I have used Craig’s material for both tennis and running training. As a chiropractor, I have always been keen on keeping my body fit and strong. My knowledge in this field has enabled me to remain relatively injury free and in great physical shape. My experience playing with high level tennis players however, has taught me that there is more to success in sport than just physical fitness.

Irritatingly, on more than one occasion, I have lost to players who
were terribly unfit and poorly conditioned for tennis. These losses are
always hard to take, particularly when you have put so much effort into
practice on court and time in the gym. Yes, there are many variables
that contribute to the outcomes of a match – natural talent of your
opponent, stress at work or home, old or new injuries, etcetera. If you
are a sportsman though, you are most likely playing in a particular age
group, grade, league or some sort of general standard of play, where
most of the teams or individuals you will face are of similar ability.
So then, assuming all things are mostly equal between you and your
opponents, what is it that will set you apart? How will you win?

The state of your mind is probably the most powerful weapon you have.
By regularly visualizing favourable outcomes, playing over in your head
the countless permutations of events that might unfold during a match
or a race, and reciting positive affirmations to yourself, all of these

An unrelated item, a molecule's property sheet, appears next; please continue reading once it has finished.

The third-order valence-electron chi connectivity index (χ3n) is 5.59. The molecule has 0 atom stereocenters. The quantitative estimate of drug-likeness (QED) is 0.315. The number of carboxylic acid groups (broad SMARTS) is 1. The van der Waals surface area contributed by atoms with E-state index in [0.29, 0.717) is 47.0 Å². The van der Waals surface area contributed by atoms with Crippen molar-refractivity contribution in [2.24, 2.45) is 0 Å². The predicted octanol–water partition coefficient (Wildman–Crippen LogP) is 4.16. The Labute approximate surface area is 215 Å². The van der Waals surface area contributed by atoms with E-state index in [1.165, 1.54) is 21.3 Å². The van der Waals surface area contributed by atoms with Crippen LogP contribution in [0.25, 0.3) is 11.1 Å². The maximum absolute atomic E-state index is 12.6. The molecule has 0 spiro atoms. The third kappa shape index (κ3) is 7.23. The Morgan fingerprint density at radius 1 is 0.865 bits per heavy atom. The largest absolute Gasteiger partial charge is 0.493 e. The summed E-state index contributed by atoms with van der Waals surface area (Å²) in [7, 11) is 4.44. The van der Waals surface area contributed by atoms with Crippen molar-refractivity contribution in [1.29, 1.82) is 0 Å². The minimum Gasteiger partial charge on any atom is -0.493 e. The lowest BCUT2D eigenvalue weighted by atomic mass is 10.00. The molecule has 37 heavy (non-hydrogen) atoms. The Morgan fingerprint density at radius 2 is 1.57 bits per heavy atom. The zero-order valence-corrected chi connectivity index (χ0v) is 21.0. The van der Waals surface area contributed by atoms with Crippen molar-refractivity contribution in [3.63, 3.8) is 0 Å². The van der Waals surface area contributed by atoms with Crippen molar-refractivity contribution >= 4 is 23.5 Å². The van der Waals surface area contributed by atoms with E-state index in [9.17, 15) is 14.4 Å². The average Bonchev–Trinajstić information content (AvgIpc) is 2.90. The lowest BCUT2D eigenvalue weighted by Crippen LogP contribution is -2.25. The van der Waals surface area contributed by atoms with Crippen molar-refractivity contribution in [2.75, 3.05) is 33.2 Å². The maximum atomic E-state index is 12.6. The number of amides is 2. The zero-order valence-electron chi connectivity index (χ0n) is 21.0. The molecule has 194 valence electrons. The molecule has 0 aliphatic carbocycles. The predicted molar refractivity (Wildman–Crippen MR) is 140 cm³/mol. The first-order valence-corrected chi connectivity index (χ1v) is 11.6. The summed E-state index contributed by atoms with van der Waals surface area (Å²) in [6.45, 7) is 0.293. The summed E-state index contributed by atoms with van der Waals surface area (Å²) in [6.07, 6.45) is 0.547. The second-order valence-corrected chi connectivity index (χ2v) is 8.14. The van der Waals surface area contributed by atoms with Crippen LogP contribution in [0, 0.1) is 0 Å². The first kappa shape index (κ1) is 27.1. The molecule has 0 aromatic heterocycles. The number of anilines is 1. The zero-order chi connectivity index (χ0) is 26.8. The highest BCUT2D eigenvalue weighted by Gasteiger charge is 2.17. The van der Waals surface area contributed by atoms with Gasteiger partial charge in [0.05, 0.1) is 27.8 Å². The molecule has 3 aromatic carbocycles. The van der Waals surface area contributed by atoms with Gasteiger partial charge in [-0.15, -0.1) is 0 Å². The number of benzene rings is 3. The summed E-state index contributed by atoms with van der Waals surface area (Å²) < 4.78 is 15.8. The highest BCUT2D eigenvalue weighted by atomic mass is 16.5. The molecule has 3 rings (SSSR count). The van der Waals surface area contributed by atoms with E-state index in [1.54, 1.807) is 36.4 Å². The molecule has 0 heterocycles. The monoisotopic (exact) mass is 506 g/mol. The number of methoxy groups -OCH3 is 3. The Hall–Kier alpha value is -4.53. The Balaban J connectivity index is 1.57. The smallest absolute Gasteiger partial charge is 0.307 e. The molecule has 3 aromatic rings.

habits will ultimately have you truly believe in your ability to win
and/or succeed. This continuous positive reinforcement will ultimately
change your attitude to reflect a determined and confident individual.
Of all the highly talented and successful players I have met and played
with, one thing binds them all – a winning instinct.

I firmly believe in mind training as a means to develop a winning
instinct. In this way, one day you too might back yourself to go for a
low percentage shot like Federer’s backhand passing shot, or some other
such courageous sporting move, and reap the benefits.

Incidentally, Nadal ended up defeating Federer 9-7 in the fifth set.
When there are two players so equally talented in every aspect, on a
given day the only thing that will separate the two will be their desire
to win. Who wants it more?

Finally spare a thought for the likes of Muhammad Ali, Sachin
Tendulkar, Lleyton Hewitt, Tiger Woods, Jackie Joyner-Kersee – there are
so many! What did they all have in common?

*DISCLAIMER: This discussion does not provide medical advice. The
information, including but not limited to, text, graphics, images and
other material contained in this discussion are for informational
purposes only. The purpose of this discussion is to promote broad
consumer understanding and knowledge of various health topics. It is not
intended to be a substitute for professional medical advice, diagnosis
or treatment. Always seek the advice of your physician or other
qualified health care provider with any questions you may have regarding
a medical condition or treatment and before undertaking a new health
care regimen, and never disregard professional medical advice or delay
in seeking it because of something you have read in this blog.